Pro-Farmer State Strategy: Reconcile Farm Justice with Sustainability

Pro Farmer State Strategy: Reconcile Farm Justice with Sustainability

Here is a proposal for state level strategy to take back the rural vote and fix the farm and food system. It counteracts key approaches through which the Republicans have been winning the farm vote, even though they’re policies and programs have been devastating for farmers and the rural economy, (not to mention environment, climate, public health, animal welfare, and other concerns). The economy was a top priority for voters last time around, and it’s the place where Democrats, and especially progressives, were weak. On the other hand, a focus on the rural economy is probably the most winnable thing that Democrats, especially progressives, can do.

FEDERAL CONTEXT

All of this is in the context of the policies and programs of the federal farm bill, which was great on the core issues from 1942-1952, but which Congress/Presidents reduced (1953-1995) and eliminated (1996-2018). This is the price issue, (which is falsely misunderstood in the dominant narrative and the dominant alternative narrative as the farm subsidy issue). The early programs featured minimum price floors (similar to living wage,) backed up by inventory management to balance supply and demand. That’s primarily a federal issue. THE FOCUS HERE IS ON STATE LEVEL ISSUES, which have their own needs and priorities.

This is a quick draft, so it’s a bit repetitive, focusing on a few key issues in simple ways.

WHAT TO DO

ECONOMICS

A major key to winning is to beat the Republicans (and compromising Democrats) on farm economics. Emphasizing farm and rural economics is much more important to taking back the rural vote than the lists of other progressive issues, (no matter how excellent, i.e. on organic and local food). While many issues are well geared to getting support from those who will vote for you anyway, what’s been missing are leaders who ALSO can take back significant chunks of the rural vote.

QUESTIONS

The key is to fix things in ways that clearly help farmers, that are clearly pro-farmer. So look at what rural candidates are doing and saying, for example at the state level, and ask them:

What are you doing for farmers and the rural economy? (Probably not much.)

Most farms have lost livestock under the current system, and most of the hogs, for example, that are still on farms are owned by a tiny few corporations, by just 4 corporations in fact, such as the Chinese company Smithfield WH Group, (formerly Shuanghui International). Do you support that system, (do you support the 4 corporations,) including Chinese ownership of US hogs? (This is a key area where Republicans have incredibly weak answers, but may have never faced the questtion in this way.)

Do you believe that deregulated free markets work for agriculture? (This especially applies at the federal level, but is so helpful that it should be used at the state level as well. No, these markets haven’t worked very well at all, for 160 years, and right into the 21st century, and projected ahead for another 10 years.)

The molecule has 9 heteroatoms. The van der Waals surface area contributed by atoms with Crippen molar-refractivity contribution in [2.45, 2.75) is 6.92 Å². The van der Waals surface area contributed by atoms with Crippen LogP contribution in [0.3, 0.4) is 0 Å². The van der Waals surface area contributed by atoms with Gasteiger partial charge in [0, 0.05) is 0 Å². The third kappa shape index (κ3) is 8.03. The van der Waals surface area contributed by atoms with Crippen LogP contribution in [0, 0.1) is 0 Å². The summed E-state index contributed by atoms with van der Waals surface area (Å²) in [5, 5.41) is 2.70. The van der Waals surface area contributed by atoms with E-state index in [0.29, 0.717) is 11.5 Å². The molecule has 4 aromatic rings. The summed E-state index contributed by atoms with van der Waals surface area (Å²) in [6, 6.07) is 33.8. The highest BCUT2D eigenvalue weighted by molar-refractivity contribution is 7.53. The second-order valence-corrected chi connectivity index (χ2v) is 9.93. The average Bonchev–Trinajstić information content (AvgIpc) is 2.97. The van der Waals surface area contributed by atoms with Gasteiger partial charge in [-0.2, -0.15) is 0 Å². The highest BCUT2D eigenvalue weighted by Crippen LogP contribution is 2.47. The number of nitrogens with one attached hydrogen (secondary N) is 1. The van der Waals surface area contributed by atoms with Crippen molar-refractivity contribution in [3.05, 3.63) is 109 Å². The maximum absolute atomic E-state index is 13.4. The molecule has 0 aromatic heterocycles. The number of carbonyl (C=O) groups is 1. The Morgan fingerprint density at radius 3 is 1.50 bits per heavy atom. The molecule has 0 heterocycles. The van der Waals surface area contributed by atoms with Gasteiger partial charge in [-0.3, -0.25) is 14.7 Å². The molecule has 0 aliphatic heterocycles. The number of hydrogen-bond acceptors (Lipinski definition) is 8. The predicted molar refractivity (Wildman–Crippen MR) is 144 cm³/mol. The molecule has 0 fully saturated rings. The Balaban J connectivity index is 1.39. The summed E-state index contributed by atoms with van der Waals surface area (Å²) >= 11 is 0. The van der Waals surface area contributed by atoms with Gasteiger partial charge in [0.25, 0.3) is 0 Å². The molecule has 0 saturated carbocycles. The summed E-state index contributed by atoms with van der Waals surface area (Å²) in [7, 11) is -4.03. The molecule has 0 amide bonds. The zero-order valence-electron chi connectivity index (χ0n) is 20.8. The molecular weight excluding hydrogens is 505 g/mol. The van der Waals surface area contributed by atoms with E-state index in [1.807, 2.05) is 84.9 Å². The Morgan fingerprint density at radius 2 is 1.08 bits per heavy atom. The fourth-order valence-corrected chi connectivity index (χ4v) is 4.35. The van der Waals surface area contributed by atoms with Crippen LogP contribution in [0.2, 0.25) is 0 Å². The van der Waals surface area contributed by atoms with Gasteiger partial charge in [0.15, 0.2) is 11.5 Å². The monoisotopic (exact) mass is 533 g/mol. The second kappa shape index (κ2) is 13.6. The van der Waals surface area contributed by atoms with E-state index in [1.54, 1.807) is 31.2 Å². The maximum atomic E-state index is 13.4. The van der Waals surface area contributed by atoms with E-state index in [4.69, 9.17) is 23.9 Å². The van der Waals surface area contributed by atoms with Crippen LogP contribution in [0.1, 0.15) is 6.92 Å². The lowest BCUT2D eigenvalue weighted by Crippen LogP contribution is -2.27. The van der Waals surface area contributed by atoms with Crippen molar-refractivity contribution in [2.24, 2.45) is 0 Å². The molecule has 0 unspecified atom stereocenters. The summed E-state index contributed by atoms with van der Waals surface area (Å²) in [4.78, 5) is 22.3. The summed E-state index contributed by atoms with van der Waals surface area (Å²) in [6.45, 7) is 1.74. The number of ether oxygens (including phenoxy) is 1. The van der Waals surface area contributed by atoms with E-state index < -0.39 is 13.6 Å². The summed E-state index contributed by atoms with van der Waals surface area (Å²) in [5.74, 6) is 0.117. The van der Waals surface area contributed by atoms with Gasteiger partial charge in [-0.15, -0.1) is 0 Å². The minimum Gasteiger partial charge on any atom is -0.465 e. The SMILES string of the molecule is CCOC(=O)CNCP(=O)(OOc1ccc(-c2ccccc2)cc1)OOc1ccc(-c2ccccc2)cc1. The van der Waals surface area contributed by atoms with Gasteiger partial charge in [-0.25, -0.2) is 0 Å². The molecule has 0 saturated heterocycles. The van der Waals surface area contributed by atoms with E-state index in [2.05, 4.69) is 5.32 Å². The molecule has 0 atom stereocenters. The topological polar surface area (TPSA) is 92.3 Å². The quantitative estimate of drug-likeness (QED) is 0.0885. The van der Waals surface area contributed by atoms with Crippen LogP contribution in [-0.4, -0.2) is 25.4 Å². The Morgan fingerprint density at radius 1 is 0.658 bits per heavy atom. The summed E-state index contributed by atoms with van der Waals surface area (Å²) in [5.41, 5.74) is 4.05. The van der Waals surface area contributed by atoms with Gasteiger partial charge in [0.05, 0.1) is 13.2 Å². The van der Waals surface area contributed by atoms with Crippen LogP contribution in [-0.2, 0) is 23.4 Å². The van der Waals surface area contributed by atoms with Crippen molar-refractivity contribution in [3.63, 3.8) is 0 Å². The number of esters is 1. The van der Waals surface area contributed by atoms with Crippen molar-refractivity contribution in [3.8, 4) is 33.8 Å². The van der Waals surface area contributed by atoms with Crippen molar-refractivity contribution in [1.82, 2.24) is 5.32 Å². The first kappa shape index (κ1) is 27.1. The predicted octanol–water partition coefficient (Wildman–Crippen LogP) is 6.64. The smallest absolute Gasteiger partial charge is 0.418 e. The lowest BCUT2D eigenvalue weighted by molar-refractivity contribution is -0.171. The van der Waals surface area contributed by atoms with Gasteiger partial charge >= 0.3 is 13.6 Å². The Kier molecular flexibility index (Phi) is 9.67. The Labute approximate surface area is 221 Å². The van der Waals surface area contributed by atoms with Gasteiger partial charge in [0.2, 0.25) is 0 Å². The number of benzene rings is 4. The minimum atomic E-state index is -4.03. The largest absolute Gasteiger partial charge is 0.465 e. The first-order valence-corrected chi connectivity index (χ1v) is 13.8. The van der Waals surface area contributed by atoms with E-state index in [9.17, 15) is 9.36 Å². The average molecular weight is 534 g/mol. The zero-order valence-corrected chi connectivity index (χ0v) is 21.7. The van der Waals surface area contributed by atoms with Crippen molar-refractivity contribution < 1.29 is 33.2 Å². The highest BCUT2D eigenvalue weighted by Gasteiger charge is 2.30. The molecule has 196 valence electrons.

PLANK

Whereas the state and national farm economy has been devastated by decades of increasingly counterproductive Republican policies and programs, my plan to help farmers (at the state level) is to reverse the pro-CAFO policies and programs, and provide new incentives in the opposite direction. Ultimately, I want much more than a moratorium on CAFOs. I want to see strong incentives to bring livestock out of CAFOs and back to farms, and in diversified ways, where they utilize grass, alfalfa and clover, to strongly support resource conserving crop rotations, giving farmers more freedom, and especially, reducing the costs of farming, by reducing the need to purchase fertilizers and pesticides.

Here’s another example of wording to make these points.

Whereas free markets have lead to a devastating loss of freedom for farmers, including the loss of the livestock option on most farms and the loss of the options for the best resource conserving, multi-year crop rotations, making farmers much more dependent on both the agribusiness output complex, (buying from farmers,) and the agribusiness input complex, (selling to farmers,) with the CAFO complex taking most value added livestock away from farmers, …

More examples of wording.

Whereas CAFOs hurt rural (Illinois) public health, environments, economies and communities, we/I support a reversal to all incentives for CAFOs, including economic incentives, lenient regulations and nuisance lawsuit protections, and in contrast we support measures in support of family-farm-sized and diversified farms.

Whereas (Illinois/US/etc.) livestock production is increasingly owned by a tiny number of giant corporations, including the Chinese, (Shuanghui International,) massively taking value-added livestock away from diversified family-sized farms, leaving them with only low-value corn and soybean production, thus devastating resilience and making farms more dependent upon purchases of inputs from giant corporations, we support measures that will bring livestock diversity back to most independent family-sized farms.

WHAT NOT TO DO

The key thing NOT to do is blame the problems ultimately on farmers, or limit solutions to those that further penalize farmers. Why? Because 1. it is the penalization and exploitation of farmers that has created the problems, and 2. the first and most direct victims are farmers themselves.